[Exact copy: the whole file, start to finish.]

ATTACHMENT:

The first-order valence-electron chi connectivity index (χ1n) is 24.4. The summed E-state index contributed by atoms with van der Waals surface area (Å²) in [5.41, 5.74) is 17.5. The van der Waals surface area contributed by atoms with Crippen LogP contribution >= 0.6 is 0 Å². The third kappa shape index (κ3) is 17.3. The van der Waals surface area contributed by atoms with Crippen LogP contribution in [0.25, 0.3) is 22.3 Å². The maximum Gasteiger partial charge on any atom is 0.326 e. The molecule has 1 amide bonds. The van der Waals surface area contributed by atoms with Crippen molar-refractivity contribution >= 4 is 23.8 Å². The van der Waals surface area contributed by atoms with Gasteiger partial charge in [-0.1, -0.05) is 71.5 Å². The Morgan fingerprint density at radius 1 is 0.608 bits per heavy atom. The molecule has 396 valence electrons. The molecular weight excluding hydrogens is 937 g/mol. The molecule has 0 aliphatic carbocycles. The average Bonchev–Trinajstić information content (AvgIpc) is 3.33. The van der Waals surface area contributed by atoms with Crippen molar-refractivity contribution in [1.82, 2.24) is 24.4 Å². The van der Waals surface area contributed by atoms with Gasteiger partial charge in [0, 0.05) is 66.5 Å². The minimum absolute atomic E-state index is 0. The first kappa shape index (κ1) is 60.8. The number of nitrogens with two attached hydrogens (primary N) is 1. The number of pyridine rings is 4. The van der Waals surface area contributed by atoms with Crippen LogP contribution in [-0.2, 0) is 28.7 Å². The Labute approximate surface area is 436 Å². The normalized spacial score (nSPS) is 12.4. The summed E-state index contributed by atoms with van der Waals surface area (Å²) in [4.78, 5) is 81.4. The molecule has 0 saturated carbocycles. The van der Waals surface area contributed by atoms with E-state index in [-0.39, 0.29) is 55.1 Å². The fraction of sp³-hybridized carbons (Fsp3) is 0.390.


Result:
The first-order valence-electron chi connectivity index (χ1n) is 24.4. The summed E-state index contributed by atoms with van der Waals surface area (Å²) in [5.41, 5.74) is 17.5. The van der Waals surface area contributed by atoms with Crippen LogP contribution >= 0.6 is 0 Å². The third kappa shape index (κ3) is 17.3. The van der Waals surface area contributed by atoms with Crippen LogP contribution in [0.25, 0.3) is 22.3 Å². The maximum Gasteiger partial charge on any atom is 0.326 e. The molecule has 1 amide bonds. The van der Waals surface area contributed by atoms with Crippen molar-refractivity contribution >= 4 is 23.8 Å². The van der Waals surface area contributed by atoms with Gasteiger partial charge in [-0.1, -0.05) is 71.5 Å². The Morgan fingerprint density at radius 1 is 0.608 bits per heavy atom. The molecule has 396 valence electrons. The molecular weight excluding hydrogens is 937 g/mol. The molecule has 0 aliphatic carbocycles. The average Bonchev–Trinajstić information content (AvgIpc) is 3.33. The van der Waals surface area contributed by atoms with Crippen molar-refractivity contribution in [1.82, 2.24) is 24.4 Å². The van der Waals surface area contributed by atoms with Gasteiger partial charge in [0, 0.05) is 66.5 Å². The minimum absolute atomic E-state index is 0. The first kappa shape index (κ1) is 60.8. The number of nitrogens with two attached hydrogens (primary N) is 1. The number of pyridine rings is 4. The van der Waals surface area contributed by atoms with Crippen LogP contribution in [-0.2, 0) is 28.7 Å². The Labute approximate surface area is 436 Å². The normalized spacial score (nSPS) is 12.4. The summed E-state index contributed by atoms with van der Waals surface area (Å²) in [4.78, 5) is 81.4. The molecule has 0 saturated carbocycles. The van der Waals surface area contributed by atoms with E-state index in [-0.39, 0.29) is 55.1 Å². The fraction of sp³-hybridized carbons (Fsp3) is 0.390.